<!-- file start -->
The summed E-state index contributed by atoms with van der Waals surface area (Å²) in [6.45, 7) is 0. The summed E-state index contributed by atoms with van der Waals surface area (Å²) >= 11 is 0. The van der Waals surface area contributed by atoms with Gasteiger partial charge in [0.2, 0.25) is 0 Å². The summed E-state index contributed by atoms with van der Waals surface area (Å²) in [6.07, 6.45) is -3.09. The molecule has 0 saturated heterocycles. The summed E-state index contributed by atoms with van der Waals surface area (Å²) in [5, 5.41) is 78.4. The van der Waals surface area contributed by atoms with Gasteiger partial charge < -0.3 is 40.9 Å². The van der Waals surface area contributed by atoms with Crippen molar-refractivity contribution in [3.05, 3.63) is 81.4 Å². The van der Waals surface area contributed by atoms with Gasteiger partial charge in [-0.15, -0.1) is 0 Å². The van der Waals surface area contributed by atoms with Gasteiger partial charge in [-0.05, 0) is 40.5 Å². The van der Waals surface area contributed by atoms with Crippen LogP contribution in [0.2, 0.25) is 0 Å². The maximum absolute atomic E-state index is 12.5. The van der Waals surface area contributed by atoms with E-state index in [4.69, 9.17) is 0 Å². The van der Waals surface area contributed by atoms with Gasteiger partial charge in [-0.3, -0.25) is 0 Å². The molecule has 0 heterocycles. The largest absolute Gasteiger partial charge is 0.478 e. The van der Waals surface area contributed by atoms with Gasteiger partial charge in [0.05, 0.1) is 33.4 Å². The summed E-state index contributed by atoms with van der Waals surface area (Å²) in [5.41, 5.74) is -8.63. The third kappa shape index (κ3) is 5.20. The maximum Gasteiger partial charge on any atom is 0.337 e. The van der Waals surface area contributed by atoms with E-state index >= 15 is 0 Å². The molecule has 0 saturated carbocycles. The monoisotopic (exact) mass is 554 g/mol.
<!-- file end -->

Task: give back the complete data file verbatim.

The summed E-state index contributed by atoms with van der Waals surface area (Å²) in [6.45, 7) is 0. The summed E-state index contributed by atoms with van der Waals surface area (Å²) >= 11 is 0. The van der Waals surface area contributed by atoms with Gasteiger partial charge in [0.2, 0.25) is 0 Å². The summed E-state index contributed by atoms with van der Waals surface area (Å²) in [6.07, 6.45) is -3.09. The molecule has 0 saturated heterocycles. The summed E-state index contributed by atoms with van der Waals surface area (Å²) in [5, 5.41) is 78.4. The van der Waals surface area contributed by atoms with Gasteiger partial charge < -0.3 is 40.9 Å². The van der Waals surface area contributed by atoms with Crippen molar-refractivity contribution in [3.05, 3.63) is 81.4 Å². The van der Waals surface area contributed by atoms with Gasteiger partial charge in [-0.15, -0.1) is 0 Å². The van der Waals surface area contributed by atoms with Gasteiger partial charge in [-0.05, 0) is 40.5 Å². The van der Waals surface area contributed by atoms with Crippen LogP contribution in [0.2, 0.25) is 0 Å². The maximum absolute atomic E-state index is 12.5. The van der Waals surface area contributed by atoms with E-state index in [4.69, 9.17) is 0 Å². The van der Waals surface area contributed by atoms with Gasteiger partial charge in [-0.3, -0.25) is 0 Å². The molecule has 0 heterocycles. The largest absolute Gasteiger partial charge is 0.478 e. The van der Waals surface area contributed by atoms with Gasteiger partial charge in [0.05, 0.1) is 33.4 Å². The summed E-state index contributed by atoms with van der Waals surface area (Å²) in [5.41, 5.74) is -8.63. The third kappa shape index (κ3) is 5.20. The maximum Gasteiger partial charge on any atom is 0.337 e. The van der Waals surface area contributed by atoms with E-state index >= 15 is 0 Å². The molecule has 0 saturated carbocycles. The monoisotopic (exact) mass is 554 g/mol.